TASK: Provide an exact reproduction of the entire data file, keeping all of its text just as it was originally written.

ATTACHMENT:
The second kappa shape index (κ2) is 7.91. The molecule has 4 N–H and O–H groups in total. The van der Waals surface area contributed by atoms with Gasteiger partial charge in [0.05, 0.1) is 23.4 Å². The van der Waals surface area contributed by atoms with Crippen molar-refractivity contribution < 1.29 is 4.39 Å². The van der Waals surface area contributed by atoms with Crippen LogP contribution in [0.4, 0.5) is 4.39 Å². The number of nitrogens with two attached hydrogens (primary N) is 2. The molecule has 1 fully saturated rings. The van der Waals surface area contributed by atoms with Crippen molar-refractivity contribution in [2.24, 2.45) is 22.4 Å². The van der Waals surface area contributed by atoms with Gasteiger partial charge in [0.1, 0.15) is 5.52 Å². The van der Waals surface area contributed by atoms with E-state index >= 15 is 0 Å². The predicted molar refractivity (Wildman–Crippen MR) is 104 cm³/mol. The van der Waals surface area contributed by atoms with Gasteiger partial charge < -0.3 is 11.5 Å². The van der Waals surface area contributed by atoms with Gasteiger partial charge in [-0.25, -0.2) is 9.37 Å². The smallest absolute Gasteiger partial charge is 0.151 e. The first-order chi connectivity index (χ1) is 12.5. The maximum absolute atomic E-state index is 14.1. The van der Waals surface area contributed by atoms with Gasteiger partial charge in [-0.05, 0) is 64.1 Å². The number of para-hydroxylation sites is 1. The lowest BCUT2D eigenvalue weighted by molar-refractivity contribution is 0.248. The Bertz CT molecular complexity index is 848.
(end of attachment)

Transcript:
The second kappa shape index (κ2) is 7.91. The molecule has 4 N–H and O–H groups in total. The van der Waals surface area contributed by atoms with Gasteiger partial charge in [0.05, 0.1) is 23.4 Å². The van der Waals surface area contributed by atoms with Crippen molar-refractivity contribution < 1.29 is 4.39 Å². The van der Waals surface area contributed by atoms with Crippen LogP contribution in [0.4, 0.5) is 4.39 Å². The number of nitrogens with two attached hydrogens (primary N) is 2. The molecule has 1 fully saturated rings. The van der Waals surface area contributed by atoms with Crippen molar-refractivity contribution in [2.24, 2.45) is 22.4 Å². The van der Waals surface area contributed by atoms with Gasteiger partial charge in [0.1, 0.15) is 5.52 Å². The van der Waals surface area contributed by atoms with E-state index >= 15 is 0 Å². The predicted molar refractivity (Wildman–Crippen MR) is 104 cm³/mol. The van der Waals surface area contributed by atoms with Gasteiger partial charge < -0.3 is 11.5 Å². The van der Waals surface area contributed by atoms with Gasteiger partial charge in [-0.25, -0.2) is 9.37 Å². The smallest absolute Gasteiger partial charge is 0.151 e. The first-order chi connectivity index (χ1) is 12.5. The maximum absolute atomic E-state index is 14.1. The van der Waals surface area contributed by atoms with Gasteiger partial charge in [-0.05, 0) is 64.1 Å². The number of para-hydroxylation sites is 1. The lowest BCUT2D eigenvalue weighted by molar-refractivity contribution is 0.248. The Bertz CT molecular complexity index is 848.